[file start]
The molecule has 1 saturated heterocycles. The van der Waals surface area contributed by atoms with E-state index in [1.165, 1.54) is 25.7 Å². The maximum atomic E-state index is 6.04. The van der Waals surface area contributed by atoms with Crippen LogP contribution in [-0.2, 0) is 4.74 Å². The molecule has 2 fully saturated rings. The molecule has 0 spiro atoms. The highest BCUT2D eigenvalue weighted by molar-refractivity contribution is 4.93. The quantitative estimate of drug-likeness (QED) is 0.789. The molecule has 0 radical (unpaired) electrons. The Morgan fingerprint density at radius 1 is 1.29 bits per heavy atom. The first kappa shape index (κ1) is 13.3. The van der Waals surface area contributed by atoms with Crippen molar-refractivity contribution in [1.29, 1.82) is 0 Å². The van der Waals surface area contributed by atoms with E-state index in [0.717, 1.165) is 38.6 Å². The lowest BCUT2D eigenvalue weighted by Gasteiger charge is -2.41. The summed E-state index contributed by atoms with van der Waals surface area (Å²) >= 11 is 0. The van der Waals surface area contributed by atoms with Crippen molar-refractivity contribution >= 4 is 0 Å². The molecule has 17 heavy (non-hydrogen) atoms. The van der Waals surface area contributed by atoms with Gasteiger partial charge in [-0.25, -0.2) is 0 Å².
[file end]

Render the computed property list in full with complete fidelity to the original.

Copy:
The molecule has 1 saturated heterocycles. The van der Waals surface area contributed by atoms with E-state index in [1.165, 1.54) is 25.7 Å². The maximum atomic E-state index is 6.04. The van der Waals surface area contributed by atoms with Crippen LogP contribution in [-0.2, 0) is 4.74 Å². The molecule has 2 fully saturated rings. The molecule has 0 spiro atoms. The highest BCUT2D eigenvalue weighted by molar-refractivity contribution is 4.93. The quantitative estimate of drug-likeness (QED) is 0.789. The molecule has 0 radical (unpaired) electrons. The Morgan fingerprint density at radius 1 is 1.29 bits per heavy atom. The first kappa shape index (κ1) is 13.3. The van der Waals surface area contributed by atoms with Crippen molar-refractivity contribution in [1.29, 1.82) is 0 Å². The van der Waals surface area contributed by atoms with E-state index in [0.717, 1.165) is 38.6 Å². The lowest BCUT2D eigenvalue weighted by Gasteiger charge is -2.41. The summed E-state index contributed by atoms with van der Waals surface area (Å²) >= 11 is 0. The van der Waals surface area contributed by atoms with Crippen molar-refractivity contribution >= 4 is 0 Å². The molecule has 17 heavy (non-hydrogen) atoms. The van der Waals surface area contributed by atoms with Gasteiger partial charge in [-0.25, -0.2) is 0 Å².